David Mowat writes that he has contacted the Transport Secretary Patrick McLoughlin to push his point that the small section of track will not be an economic benefit, stating “here’s one idea which will save £1bn straight away.” The leaders of HS2 have been told they must reduce costs. Whilst the protestors will still strain to have their voice heard over the politicians, in Warrington David Mowat is certainly keen to please his leader with both eyes open on the next general election.

To read Mr Mowat’s letter, visit http://www.warringtonguardian.co.uk/news/10835241.High_Speed_Two_should_happen___but_do_we_need_spur__MP_says/

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Newsflash: Why social media may fall behind TV journalism for some time

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It is a rare occasion but when it does happen it creates a ‘sit up and listen’ attitude amongst viewers. Newsflashes have been around for the best part of nearly seventy years across the globe, bringing viewers a breaking story. Conveying drama, theatre and enigma, these broadcasts have exposed the very best of television journalism. An ITV documentary, ‘Newsflash’, looked back at the era of when breaks in schedules were the order of the day. But in the day of 24 hour news and social media, is this concept now at risk of becoming a past tradition?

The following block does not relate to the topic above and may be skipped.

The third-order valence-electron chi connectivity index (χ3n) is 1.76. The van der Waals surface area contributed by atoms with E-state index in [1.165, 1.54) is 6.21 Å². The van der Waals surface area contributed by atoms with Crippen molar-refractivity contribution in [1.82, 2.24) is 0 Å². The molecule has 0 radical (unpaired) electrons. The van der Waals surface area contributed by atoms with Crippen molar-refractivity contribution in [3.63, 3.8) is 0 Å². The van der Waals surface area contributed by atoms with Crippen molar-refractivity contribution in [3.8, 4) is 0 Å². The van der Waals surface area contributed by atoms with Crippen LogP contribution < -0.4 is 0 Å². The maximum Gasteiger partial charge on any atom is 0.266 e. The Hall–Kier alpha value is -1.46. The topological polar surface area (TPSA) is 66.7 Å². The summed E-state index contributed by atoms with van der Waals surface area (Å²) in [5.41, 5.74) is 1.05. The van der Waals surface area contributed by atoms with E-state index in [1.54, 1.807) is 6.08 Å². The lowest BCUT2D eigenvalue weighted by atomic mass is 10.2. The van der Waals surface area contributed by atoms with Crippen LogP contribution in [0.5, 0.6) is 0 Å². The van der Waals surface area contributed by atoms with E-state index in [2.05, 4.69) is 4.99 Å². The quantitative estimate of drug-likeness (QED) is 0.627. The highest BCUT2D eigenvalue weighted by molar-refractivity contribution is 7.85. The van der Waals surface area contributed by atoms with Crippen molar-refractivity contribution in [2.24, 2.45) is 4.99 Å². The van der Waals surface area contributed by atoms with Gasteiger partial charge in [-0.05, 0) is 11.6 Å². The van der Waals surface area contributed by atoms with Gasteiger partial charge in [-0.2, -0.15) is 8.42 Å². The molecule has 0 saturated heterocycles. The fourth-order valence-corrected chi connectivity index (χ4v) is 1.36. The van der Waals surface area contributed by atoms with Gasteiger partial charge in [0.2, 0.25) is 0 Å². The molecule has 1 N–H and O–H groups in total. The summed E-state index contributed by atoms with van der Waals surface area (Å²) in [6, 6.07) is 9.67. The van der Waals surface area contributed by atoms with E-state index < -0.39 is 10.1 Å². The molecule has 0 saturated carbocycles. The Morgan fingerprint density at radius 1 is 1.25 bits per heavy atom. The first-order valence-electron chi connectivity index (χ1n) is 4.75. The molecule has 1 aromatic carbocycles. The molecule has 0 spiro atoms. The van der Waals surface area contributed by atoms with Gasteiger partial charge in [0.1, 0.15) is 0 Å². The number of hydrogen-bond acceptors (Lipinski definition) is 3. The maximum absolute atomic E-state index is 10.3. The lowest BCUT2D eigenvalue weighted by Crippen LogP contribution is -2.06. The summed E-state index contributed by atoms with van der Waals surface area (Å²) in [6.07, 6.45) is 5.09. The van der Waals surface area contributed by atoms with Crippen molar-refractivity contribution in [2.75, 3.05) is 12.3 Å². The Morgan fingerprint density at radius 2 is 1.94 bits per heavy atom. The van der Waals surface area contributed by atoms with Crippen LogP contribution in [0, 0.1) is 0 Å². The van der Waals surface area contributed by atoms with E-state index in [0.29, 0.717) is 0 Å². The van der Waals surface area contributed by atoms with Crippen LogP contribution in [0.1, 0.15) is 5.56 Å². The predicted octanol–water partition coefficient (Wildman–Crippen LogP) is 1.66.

ITN’s Julie Etchingham narrated the insightful documentary and it certainly proved to be a hit amongst viewers. Newsflashes go beyond providing impartial information to the mass audience. In the documentary, the emotions of some of the most iconic journalists in the British industry were apparent. Martyn Lewis’ crackling voice when announcing the death of Princess Diana and Alastair Stewart’s real upset when discussing the Lockerbie bombing made it clear that journalism goes beyond collating the facts of a breaking news story. It is a real human life story. Having the responsibility of breaking such heart-rendering news is surely difficult. If anything, the emotion portrayed through our journalists, highlights how real journalism is. Such emotion can never be conveyed through social media.

The death of Queen Elizabeth the Queen Mother in 2002 and the invasion of Iraq are perhaps some of the last major stories to justify newsflashes before the emergence of online media. Social networks such as Twitter now announce breaking stories before they can even reach the airwaves. Online, news corporations have their own websites, which act as a 24 hour service to millions of users, as do mobile phone apps. Today, there is no need for newsflashes, since all of our breaking stories are available on demand 24 hours a day. However, there is still something very special about breaking into ordinary programming to bring viewers unfolding and at times dramatic footage.